Insights Gambling Commission launches three-year Corporate Strategy and annual Business Plan

The Gambling Commission has unveiled its new three-year Corporate Strategy, which sets out the Commission’s focus as it continues to protect the public and players from harm. Launched alongside the Commission’s 2021 to 2022 Business Plan, the new Strategy will be delivered through five priority areas:

  • protecting children and vulnerable people from being harmed by gambling: ensuring licence holders minimise the risk of gambling harm to vulnerable groups as part of a coordinated effort to understand factors that influence behaviour; this will be achieved through improving conduct and competence, continuing to evolve the Licence Conditions and Codes of Practice, building a stronger evidence base, and focusing on preventative and regulatory action;
  • a fairer market and more informed consumers: ensuring that products are fair and compliant, whilst also improving information for players and making it simpler for them to find information on operators they are gambling with; this includes making licence holders’ complaints procedures easier to access and understand;
  • keeping crime out of gambling: tackling those who offer illegal and unlicensed gambling to consumers in Great Britain, whilst also continuing, alongside partner agencies, to prevent activities which lead to money laundering; the Commission’s work to manage risks around sports betting integrity and event manipulation will also continue to be an important feature in future enforcement work;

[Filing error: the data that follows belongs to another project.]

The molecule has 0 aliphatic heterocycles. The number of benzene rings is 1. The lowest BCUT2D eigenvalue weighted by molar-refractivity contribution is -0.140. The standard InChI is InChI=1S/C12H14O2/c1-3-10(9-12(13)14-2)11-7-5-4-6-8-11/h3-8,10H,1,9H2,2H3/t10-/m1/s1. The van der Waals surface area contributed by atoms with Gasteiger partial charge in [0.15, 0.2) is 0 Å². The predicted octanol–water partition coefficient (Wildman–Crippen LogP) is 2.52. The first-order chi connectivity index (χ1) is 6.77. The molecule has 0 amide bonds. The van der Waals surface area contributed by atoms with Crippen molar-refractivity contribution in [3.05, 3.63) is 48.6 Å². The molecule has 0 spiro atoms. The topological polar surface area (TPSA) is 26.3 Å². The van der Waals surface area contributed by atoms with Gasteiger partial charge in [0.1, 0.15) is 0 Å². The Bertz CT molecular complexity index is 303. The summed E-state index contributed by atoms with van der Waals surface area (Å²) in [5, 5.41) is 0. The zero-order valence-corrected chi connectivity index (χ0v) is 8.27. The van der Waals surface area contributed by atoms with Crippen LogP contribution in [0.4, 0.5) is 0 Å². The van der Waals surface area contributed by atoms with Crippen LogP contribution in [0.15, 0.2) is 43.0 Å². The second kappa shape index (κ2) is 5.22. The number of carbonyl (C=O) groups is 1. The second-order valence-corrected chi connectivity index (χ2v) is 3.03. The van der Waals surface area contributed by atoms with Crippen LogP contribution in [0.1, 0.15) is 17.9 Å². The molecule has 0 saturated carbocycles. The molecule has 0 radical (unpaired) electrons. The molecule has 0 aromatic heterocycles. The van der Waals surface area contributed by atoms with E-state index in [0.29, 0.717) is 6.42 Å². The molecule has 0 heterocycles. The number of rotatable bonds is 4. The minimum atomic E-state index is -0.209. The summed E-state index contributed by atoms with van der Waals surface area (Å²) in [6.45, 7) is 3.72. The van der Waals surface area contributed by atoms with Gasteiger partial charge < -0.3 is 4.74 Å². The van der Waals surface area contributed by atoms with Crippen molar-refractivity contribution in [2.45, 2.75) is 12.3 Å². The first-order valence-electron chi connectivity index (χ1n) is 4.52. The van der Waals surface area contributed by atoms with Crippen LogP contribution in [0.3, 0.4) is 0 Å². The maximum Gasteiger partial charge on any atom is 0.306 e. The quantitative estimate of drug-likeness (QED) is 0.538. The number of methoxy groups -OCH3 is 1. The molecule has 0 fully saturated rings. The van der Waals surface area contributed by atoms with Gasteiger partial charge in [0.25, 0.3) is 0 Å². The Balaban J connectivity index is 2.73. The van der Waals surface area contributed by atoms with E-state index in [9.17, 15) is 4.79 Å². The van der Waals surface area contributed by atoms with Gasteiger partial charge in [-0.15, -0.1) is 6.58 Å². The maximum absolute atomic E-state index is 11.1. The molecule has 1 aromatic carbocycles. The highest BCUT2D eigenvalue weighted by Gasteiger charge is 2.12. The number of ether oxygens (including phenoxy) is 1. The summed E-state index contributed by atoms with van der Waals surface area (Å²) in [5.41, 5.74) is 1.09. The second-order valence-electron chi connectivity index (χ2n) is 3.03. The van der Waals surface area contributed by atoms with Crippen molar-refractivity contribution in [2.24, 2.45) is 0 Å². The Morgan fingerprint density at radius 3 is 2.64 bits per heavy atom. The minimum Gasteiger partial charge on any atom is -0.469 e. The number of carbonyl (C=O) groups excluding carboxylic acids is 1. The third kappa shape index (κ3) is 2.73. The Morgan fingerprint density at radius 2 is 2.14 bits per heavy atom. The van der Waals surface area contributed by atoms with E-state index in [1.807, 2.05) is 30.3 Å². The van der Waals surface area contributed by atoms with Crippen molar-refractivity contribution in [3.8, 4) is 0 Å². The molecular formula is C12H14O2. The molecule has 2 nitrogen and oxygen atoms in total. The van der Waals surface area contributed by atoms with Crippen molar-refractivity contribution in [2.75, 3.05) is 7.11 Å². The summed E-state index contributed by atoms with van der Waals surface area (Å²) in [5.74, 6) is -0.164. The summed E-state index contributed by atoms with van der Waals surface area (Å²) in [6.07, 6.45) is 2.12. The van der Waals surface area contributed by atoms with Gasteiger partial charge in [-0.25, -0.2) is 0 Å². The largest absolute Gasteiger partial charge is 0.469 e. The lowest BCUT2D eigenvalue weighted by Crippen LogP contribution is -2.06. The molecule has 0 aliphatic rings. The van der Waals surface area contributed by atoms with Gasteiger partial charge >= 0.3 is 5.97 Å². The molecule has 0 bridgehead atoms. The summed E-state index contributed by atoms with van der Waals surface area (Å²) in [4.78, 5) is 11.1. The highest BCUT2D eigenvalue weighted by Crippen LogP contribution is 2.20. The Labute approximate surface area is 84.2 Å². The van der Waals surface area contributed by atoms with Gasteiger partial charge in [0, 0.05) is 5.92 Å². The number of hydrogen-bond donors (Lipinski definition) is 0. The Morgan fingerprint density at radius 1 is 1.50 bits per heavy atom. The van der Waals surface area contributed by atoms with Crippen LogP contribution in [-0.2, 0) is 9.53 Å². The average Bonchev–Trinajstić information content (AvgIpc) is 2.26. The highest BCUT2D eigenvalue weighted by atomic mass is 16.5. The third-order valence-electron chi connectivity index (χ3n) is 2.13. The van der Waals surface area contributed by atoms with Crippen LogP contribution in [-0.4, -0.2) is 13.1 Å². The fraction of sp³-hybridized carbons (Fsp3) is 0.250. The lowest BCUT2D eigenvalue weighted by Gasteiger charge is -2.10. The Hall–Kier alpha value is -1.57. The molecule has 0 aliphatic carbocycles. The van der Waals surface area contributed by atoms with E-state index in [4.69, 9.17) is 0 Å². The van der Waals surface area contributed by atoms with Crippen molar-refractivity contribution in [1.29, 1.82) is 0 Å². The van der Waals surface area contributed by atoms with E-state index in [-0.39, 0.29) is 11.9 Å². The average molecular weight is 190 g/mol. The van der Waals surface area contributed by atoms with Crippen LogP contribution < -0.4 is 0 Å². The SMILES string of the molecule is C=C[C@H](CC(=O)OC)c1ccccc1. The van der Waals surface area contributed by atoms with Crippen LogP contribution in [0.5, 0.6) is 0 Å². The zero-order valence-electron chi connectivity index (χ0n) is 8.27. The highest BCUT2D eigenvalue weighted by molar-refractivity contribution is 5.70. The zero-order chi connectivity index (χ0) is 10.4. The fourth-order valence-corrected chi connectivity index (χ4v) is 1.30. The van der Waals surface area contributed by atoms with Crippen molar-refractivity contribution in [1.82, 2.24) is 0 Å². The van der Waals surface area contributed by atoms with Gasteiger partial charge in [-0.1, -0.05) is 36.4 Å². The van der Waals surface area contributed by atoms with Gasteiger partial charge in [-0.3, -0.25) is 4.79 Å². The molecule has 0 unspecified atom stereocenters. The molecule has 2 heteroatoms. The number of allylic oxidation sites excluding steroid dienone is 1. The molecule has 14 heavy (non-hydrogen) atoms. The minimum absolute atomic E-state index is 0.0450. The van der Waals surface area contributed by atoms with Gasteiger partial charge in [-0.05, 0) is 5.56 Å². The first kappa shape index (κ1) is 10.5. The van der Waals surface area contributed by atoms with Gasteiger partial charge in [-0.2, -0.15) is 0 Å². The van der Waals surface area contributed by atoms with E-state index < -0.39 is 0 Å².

• optimising returns to good causes from the National Lottery: ensuring the effective management of the third licence, whilst also concluding the fair and open competition for the fourth licence, ensuring a smooth and effective transition;
  • improving gambling regulation: over the past year the organisation has been restructured to ensure effective regulation in the future; the Commission continues to support the Government in its Gambling Act Review whilst also building on work it is already undertaking following recommendations from three key reports in 2020 into gambling regulation; the Commission will work with DCMS to ensure it has the resources to regulate effectively, to ensure employees are continually developed and technology is harnessed to improve systems and processes.

Meanwhile, the Commission’s 2021-22 Business Plan sets out the priorities to accelerate progress in making gambling and safer for the public and players, including those at risk of harm and leisure gamblers. This includes a focus on improving the way the Commission regulates in parallel with other high-profile decisions to be announced later this year, such as the Government’s Gambling Review and a review of the Commission’s fees by DCMS. To read the Commission’s press release in full, click here.